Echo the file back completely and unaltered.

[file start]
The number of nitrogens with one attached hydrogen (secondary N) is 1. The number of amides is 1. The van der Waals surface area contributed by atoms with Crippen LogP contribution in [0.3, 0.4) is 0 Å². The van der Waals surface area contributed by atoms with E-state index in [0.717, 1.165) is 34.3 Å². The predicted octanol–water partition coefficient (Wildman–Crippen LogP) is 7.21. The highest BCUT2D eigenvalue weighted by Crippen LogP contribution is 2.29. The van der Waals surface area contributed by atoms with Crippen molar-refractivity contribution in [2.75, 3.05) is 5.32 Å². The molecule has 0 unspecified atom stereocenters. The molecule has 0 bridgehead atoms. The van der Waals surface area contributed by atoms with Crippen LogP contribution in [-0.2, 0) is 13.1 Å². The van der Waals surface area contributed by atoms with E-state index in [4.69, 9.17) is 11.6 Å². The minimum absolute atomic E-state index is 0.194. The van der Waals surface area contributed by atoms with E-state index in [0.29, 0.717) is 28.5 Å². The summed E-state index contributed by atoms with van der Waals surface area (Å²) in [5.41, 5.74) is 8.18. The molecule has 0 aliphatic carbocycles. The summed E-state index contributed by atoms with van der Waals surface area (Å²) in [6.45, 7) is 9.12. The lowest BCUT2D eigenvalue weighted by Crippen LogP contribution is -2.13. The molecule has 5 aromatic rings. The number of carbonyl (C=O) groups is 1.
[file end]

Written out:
The number of nitrogens with one attached hydrogen (secondary N) is 1. The number of amides is 1. The van der Waals surface area contributed by atoms with Crippen LogP contribution in [0.3, 0.4) is 0 Å². The van der Waals surface area contributed by atoms with E-state index in [0.717, 1.165) is 34.3 Å². The predicted octanol–water partition coefficient (Wildman–Crippen LogP) is 7.21. The highest BCUT2D eigenvalue weighted by Crippen LogP contribution is 2.29. The van der Waals surface area contributed by atoms with Crippen molar-refractivity contribution in [2.75, 3.05) is 5.32 Å². The molecule has 0 unspecified atom stereocenters. The molecule has 0 bridgehead atoms. The van der Waals surface area contributed by atoms with Crippen LogP contribution in [-0.2, 0) is 13.1 Å². The van der Waals surface area contributed by atoms with E-state index in [4.69, 9.17) is 11.6 Å². The minimum absolute atomic E-state index is 0.194. The van der Waals surface area contributed by atoms with E-state index in [0.29, 0.717) is 28.5 Å². The summed E-state index contributed by atoms with van der Waals surface area (Å²) in [5.41, 5.74) is 8.18. The molecule has 0 aliphatic carbocycles. The summed E-state index contributed by atoms with van der Waals surface area (Å²) in [6.45, 7) is 9.12. The lowest BCUT2D eigenvalue weighted by Crippen LogP contribution is -2.13. The molecule has 5 aromatic rings. The number of carbonyl (C=O) groups is 1.